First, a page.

- Seed companies have many suppliers. Read How We Choose Our Seeds by Renee Shepherd of Renee’s Garden Seeds to learn about the process of trialing varieties and contracting with farmers to grow out the ones that eventually make it to the seed catalog.
- Many companies grow out some or most of the seeds they sell, and contract out the rest. For some, the seed business is part of a larger farming operation.
- Feel free to ask a seed company about their practices. You might be able to find the information on their website or in the catalog. If not, call or email them. They should be very upfront with details.
- Buy locally or regionally. Look at the list of companies that have taken the Safe Seed Pledge, and purchase seeds from those near you.
- GMO seeds are not available to the general public, but you don’t want to support companies affiliated with or owned by Monsanto, such as Seminis. Monsanto now also owns the names of some varieties, which you will also want to avoid.
- Familiarize yourself with plant patents, which take seed and plant ownership out of the hands of home gardeners. Seed descriptions will say if a patent applies.
- Look for OSSI seeds. Open Source Seed Initiative partners with small farms to grow and label seeds that are not allowed to ever be modified.
- Due to increased demand, most seed companies now have some organic offerings. Buying organic seeds assures better conditions for workers, the environment, and the soil, and it is better suited to organic growing.
- However, there is more diversity in the larger selection of conventional seeds. I could not find any test results as far as pesticide residue in plants grown from conventional seeds, but my seed saving colleagues and I figure it is probably little to none. Nothing to worry about.
1. Renee's Garden Seeds (Felton, CA)I am a retailer for Renee’s Garden. I have grown her seeds since the early 90s, because of their excellent viability and the hardiness of the plants grown from them. The packaging is beautiful, too. Out of all the seed companies I could have chosen for resale, it was not hard to opt for Renee’s. There is no paper catalog. Website ordering only.
2. Johnny's Selected Seeds (Winslow, ME)I have been buying from Johnny’s since the mid 80s. Although they carry hybrids and patented seeds, they also have a wide selection of open pollinated, heirloom, and organic varieties. Worker owned.
3. Fedco Seeds (Clinton, ME)The prices are low, because Fedco is a cooperative. Seeds are adapted to cold regions, and they carry OSSI varieties.
4. High Mowing Organic Seeds (Wolcott, VT)100% organic and Non-GMO Project Verified, the only seed company with that verification. They were instrumental in bringing about OSSI varieties.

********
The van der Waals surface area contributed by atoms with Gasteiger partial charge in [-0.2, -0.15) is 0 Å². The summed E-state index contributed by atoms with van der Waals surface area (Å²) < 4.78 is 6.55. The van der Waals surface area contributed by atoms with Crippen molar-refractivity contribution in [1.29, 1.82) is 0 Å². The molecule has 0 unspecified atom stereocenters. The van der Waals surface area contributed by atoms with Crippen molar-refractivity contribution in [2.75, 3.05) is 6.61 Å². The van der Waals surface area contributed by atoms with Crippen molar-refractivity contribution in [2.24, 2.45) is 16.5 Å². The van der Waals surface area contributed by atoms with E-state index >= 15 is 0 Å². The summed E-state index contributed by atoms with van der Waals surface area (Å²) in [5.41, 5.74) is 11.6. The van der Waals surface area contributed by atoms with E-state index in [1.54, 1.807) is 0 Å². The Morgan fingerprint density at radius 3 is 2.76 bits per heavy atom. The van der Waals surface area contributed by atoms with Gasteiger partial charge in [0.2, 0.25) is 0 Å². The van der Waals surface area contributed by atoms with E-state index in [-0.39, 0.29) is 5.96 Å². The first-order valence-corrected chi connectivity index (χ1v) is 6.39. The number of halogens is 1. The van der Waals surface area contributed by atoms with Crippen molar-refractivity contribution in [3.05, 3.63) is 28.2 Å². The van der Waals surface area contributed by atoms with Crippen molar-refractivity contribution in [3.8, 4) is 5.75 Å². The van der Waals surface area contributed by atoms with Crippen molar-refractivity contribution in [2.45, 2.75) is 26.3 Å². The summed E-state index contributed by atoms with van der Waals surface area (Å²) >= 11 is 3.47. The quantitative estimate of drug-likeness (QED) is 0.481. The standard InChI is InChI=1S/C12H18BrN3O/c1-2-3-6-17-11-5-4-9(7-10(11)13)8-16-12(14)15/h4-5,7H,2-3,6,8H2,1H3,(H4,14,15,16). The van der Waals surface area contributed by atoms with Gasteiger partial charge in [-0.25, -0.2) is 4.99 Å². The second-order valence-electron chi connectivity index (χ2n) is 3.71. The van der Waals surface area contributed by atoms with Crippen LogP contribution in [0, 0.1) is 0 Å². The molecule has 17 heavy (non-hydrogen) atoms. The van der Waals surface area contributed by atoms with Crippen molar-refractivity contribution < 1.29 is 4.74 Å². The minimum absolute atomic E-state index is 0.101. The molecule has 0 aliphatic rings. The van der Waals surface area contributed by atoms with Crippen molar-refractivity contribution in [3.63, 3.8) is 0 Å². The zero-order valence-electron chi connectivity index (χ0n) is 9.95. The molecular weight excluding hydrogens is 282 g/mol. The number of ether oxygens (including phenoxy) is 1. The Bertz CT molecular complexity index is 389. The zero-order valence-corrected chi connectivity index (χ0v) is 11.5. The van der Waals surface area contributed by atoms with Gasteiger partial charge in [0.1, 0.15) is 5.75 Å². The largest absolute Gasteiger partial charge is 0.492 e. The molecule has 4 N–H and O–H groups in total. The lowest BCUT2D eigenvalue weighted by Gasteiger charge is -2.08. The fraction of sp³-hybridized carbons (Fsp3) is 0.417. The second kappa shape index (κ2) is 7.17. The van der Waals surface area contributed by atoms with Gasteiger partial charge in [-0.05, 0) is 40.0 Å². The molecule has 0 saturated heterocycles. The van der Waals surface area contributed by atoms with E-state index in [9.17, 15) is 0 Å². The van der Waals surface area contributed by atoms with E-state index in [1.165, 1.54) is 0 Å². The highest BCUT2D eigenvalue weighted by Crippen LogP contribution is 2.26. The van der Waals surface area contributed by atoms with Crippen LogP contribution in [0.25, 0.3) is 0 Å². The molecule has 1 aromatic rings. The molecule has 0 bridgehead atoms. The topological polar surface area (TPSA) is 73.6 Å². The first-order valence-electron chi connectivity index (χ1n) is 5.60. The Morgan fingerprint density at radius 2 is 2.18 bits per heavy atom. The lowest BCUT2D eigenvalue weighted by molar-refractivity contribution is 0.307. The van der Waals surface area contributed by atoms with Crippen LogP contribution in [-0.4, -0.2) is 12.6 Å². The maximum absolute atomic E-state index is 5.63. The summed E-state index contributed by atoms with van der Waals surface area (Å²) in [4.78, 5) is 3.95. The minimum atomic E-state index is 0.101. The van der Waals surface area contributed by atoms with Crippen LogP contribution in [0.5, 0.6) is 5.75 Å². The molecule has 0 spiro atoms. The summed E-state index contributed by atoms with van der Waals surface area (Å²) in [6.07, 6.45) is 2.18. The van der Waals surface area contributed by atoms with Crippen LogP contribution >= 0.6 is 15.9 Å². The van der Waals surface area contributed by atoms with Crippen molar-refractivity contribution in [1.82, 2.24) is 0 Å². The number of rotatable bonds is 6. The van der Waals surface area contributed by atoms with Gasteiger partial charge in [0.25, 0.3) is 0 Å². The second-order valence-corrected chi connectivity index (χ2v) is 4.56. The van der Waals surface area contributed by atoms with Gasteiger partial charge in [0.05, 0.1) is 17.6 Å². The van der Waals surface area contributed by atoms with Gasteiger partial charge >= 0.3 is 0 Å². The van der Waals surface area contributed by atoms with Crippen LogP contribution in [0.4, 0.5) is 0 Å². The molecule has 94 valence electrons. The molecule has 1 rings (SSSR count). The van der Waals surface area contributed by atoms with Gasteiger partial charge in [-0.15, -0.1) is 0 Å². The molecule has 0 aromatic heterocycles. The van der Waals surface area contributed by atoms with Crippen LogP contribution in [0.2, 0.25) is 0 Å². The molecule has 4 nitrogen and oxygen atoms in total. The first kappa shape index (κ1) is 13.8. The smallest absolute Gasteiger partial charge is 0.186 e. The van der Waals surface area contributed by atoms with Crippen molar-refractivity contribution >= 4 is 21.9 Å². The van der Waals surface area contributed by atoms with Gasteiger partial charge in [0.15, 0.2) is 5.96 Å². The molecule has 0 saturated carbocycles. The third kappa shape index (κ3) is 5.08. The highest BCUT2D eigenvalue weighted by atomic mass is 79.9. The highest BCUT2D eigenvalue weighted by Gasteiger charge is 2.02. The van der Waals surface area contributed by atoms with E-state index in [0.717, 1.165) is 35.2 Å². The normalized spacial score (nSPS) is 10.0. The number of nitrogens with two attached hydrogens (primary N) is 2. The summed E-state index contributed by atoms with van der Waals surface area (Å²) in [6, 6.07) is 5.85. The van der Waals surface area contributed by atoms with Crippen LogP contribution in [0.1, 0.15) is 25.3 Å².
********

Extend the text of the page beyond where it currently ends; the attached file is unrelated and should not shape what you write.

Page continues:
5. Sow True Seed (Asheville, NC)Sow True Seed carries heirloom and open pollinated seeds, supporting local farmers. Workshops on seed saving.
6. BBB Seed (Boulder, CO)BBB Seed carries all heirloom and open pollinated seeds.
7. Native Seeds/SEARCH (Tucson, AZ)Preserving the ancient varieties of the indigenous people of the region, and providing education about seed saving. Shop online or in their retail store.
8. Seed Savers Exchange (Decorah, IA)Since 1975, SSE has been saving seeds and teaching others to do the same. There are over 20,000 varieties in their seed bank.
9. Southern Exposure Seed Exchange (Mineral, VA)Seeds adapted for the southeast, in packets or bulk. They carry OSSI varieties.
10. Sustainable Seed Company (Chico, CA)USDA Certified Organic rare and heirloom seed. Sustainably powered!
11. Adaptive Seeds (Sweet Home, OR)All seeds from Adaptive Seeds are locally grown in the Pacific Northwest. They sell OSSI varieties, but do not carry hybrids or patented seeds.
12. Wild Garden Seed (Philomath, OR)USDA Certified Organic seed breeders, and developers of OSSI.
13. Baker Creek Heirloom Seed Company (Mansfield, MO)Baker Creek Heirloom Seed Company carries rare, heirloom seeds from the 19th century, many Asian and European varieties.
14. Farm Direct Organic Seed (Avondale, CO)USDA Certified Organic seeds grown on their market farm on the high plains of Colorado. While compiling this list, I got inspired for the upcoming garden season - and my Fedco catalog just arrived! Peruse these websites to learn about these companies’ different certifications, growing practices, and outreach. Their catalogs are an education in themselves, and great to keep on hand as a reference. When you buy from a small, sustainable seed company, you support local families and many small farmers around the world while growing your organic garden. You help preserve diversity, a healthy environment, and good worker conditions. Vote for these things with your seed dollars!
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